Michael Crichton | Critical Review by David Denby

This literature criticism consists of approximately 2 pages of analysis & critique of Michael Crichton.
This section contains 371 words
(approx. 2 pages at 300 words per page)
Buy the Critical Review by David Denby

Critical Review by David Denby

SOURCE: "The Wizards of ID," in New York Magazine, Vol. 14, No. 45, November 16, 1981, p. 118.

In the following excerpt, Denby unfavorably reviews Looker.

Will Michael Crichton ever make a really good movie? Crichton, the author of The Andromeda Strain and other scientific-medical thrillers and the director of Westworld, Coma, and The Great Train Robbery, is a clever fellow with a talent for conventional suspense and a fondness for slightly bizarre stories about technology run amok. The Great Train Robbery, his most assured work as a director, was overpadded and smug, but at least it had some big-movie sweep and detail, and its Victorian setting took Crichton away from his machinery fetish—the computer screens and dials, the research-lab corridors. But now, in Looker, Crichton is back in the corridor: Half the movie consists of people stalking up and down holding black ray guns out in front of them.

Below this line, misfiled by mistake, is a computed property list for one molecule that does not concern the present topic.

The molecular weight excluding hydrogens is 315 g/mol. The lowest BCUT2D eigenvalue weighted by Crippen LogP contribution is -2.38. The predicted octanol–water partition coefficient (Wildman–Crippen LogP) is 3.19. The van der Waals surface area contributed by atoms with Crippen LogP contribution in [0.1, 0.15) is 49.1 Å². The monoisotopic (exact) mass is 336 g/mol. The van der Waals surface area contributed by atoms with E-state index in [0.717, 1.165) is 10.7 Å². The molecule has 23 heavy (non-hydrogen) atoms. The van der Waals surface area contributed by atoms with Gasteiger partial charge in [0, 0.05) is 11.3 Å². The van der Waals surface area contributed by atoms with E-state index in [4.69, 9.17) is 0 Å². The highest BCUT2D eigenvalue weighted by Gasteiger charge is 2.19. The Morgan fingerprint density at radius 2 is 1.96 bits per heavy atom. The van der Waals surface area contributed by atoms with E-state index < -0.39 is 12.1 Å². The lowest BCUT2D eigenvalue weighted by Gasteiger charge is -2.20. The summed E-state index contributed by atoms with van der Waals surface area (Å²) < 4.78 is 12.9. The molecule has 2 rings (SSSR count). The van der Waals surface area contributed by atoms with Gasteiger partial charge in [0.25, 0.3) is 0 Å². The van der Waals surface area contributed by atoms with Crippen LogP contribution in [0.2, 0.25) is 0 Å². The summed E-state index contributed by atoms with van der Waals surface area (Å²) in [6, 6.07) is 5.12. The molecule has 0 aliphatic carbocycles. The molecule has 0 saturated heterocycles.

Looker is a TV movie with skin. Albert Finney, formerly an attractive and accomplished human being and now a zombie, brings his dead voice, his baggy eyes and heavy gut (which he tries to hold in with a look of pained boredom) to the role of a successful Beverly Hills plastic surgeon who performs tiny adjustments on the features of girls acting in TV commercials. It seems that a large corporation uses these paragons as models in commercials made with computer-animation techniques. Once the girl is copied by the computer, the corporation has her killed off. (Why, I wonder? But never mind.) Since these commercials are the type that manipulate the audience subliminally, Crichton probably intends some sort of attack on the sinister effect of television, but what we actually see is yet another offering in the endless stream of movies about gorgeous girls—models or actresses or coeds or nurses—being stalked or raped or terrorized or flung about and killed. The dominant image here is of a nude blonde falling out of her apartment in slow motion. The beautiful-girl-in-danger has become the schlock-moviemaking obsession of our day. Only Brian De Palma has raised it to the level of art, and I wish to God he'd make some other kind of movie.

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This section contains 371 words
(approx. 2 pages at 300 words per page)
Buy the Critical Review by David Denby
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